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ASCM Insights

Droughts, Floods and Heat Waves Continue to Devastate Across the Globe


Even if you’ve enjoyed a break from the latest news while on summer vacation, you’ve likely felt the headlines: All around the world, we’re continuing to experience truly cataclysmal weather. It’s hotter, rainier and drier than ever before.

Uruguay is facing its worst drought in 74 years, according to Reuters. The extremely low rainfall has forced authorities to tap a saltier part of the Santa Lucia, a river that supplies most of the country’s drinking water. This has left tap water undrinkable for many people and led to protests in the capital.

India and Japan are experiencing the opposite problem, with intense rainfall causing deadly flash floods and mudslides, CNN reports. New Delhi recorded its wettest July in more than 40 years. And some areas of Japan have been hit with more than 23.6 inches of rain — more than they would typically expect for the whole month of July.

Also in India, nearly 100 people died last month from heat waves. Likewise, temps here in the United States will climb to 130 degrees this week in parts of the Southwest, with 111 million people under extreme heat advisories, watches and warnings. But beyond the magnitude of the heat — which has been enough to establish scores of new records — temperatures are remarkable for their duration. For example, as I write this, Phoenix has logged 13 consecutive days at or above 110 degrees.

The Washington Post explains, “The warmer the air, the more water it can hold — turning the atmosphere into a thirsty sponge that sucks moisture out of vegetation and soil. This exacerbates droughts and sets the stage for wildfires like those that have ravaged Canada this summer.” This trend also leads to wetter storms, like the kind that have just devastated Vermont. Earlier this week, up to nine inches of rain fell in just two days, displacing thousands of residents and requiring more than 200 rescues.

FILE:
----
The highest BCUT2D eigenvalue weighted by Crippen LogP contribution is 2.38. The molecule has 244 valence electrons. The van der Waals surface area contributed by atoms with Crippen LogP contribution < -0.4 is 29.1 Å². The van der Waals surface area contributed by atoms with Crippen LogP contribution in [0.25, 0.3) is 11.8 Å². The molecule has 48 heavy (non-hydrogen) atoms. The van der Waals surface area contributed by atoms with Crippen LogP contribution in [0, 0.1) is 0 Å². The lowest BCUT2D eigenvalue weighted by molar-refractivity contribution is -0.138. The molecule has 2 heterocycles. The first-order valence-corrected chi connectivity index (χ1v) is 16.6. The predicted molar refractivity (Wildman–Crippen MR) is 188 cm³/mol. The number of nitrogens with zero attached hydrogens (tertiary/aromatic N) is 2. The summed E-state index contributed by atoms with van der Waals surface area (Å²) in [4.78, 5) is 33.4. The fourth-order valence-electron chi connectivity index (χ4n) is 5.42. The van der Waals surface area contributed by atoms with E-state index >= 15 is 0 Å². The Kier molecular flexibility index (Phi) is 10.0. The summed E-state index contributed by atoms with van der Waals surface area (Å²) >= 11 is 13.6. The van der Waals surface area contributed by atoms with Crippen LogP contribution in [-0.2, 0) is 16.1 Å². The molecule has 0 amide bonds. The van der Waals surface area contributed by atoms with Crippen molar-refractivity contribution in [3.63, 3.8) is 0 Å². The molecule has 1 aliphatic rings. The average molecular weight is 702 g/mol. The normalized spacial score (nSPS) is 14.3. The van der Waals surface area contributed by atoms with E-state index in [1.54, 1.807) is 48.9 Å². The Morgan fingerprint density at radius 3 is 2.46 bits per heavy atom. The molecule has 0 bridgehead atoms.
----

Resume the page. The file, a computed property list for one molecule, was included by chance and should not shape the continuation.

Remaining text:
“Excessive heat kills far more Americans annually than do hurricanes and tornadoes combined and disproportionately affects the elderly, the poor and other systemically vulnerable populations,” The Post article notes. As one reporter put it: “It’s as if every alarm bell on Earth were ringing.”

Don’t hit snooze; act now

Friederike Otto, a climate scientist at the Imperial College London, urges: “This is not the new normal. ... We don’t know what the new normal is. The new normal will be what it is once we stop burning fossil fuels … and we’re nowhere near doing that.” She continues: “What might have been a balmy day without climate change is now a deadly heat wave. What was once a typical summer thunderstorm is now the cause of a catastrophic flood.”

This issue won’t go away without a sense of urgency. That’s why this year’s ASCM CONNECT 2023: North America is prioritizing sustainability, circularity and climate in an information-packed learning track. Understand how to select suppliers who share your circularity goals; reduce carbon emissions and waste; maintain ethical sourcing and fair trade; and tap into the power of wind, solar and other exciting efficiency solutions. Then, take this knowledge back to work and begin meaningfully priming your supply chain to combat the disastrous effects of climate change.

I truly hope to welcome you to Louisville, Kentucky, September 11-14. Today’s the last day to save up to $600 with early registration, so act now!

About the Author

Abe Eshkenazi, CSCP, CPA, CAE CEO, ASCM

Abe Eshkenazi is chief executive officer of the Association for Supply Chain Management (ASCM), the largest organization for supply chain and the global pacesetter of organizational transformation, talent development and supply chain innovation. During his tenure, ASCM has significantly expanded its services to corporations, individuals and communities. Its revenue has more than doubled, and the association successfully completed three mergers in response to both heightened industry awareness and the vast and ongoing global impact driven by supply chains. Previously, Eshkenazi was the managing director of the Operations Consulting Group of American Express Tax and Business Services. He may be contacted through

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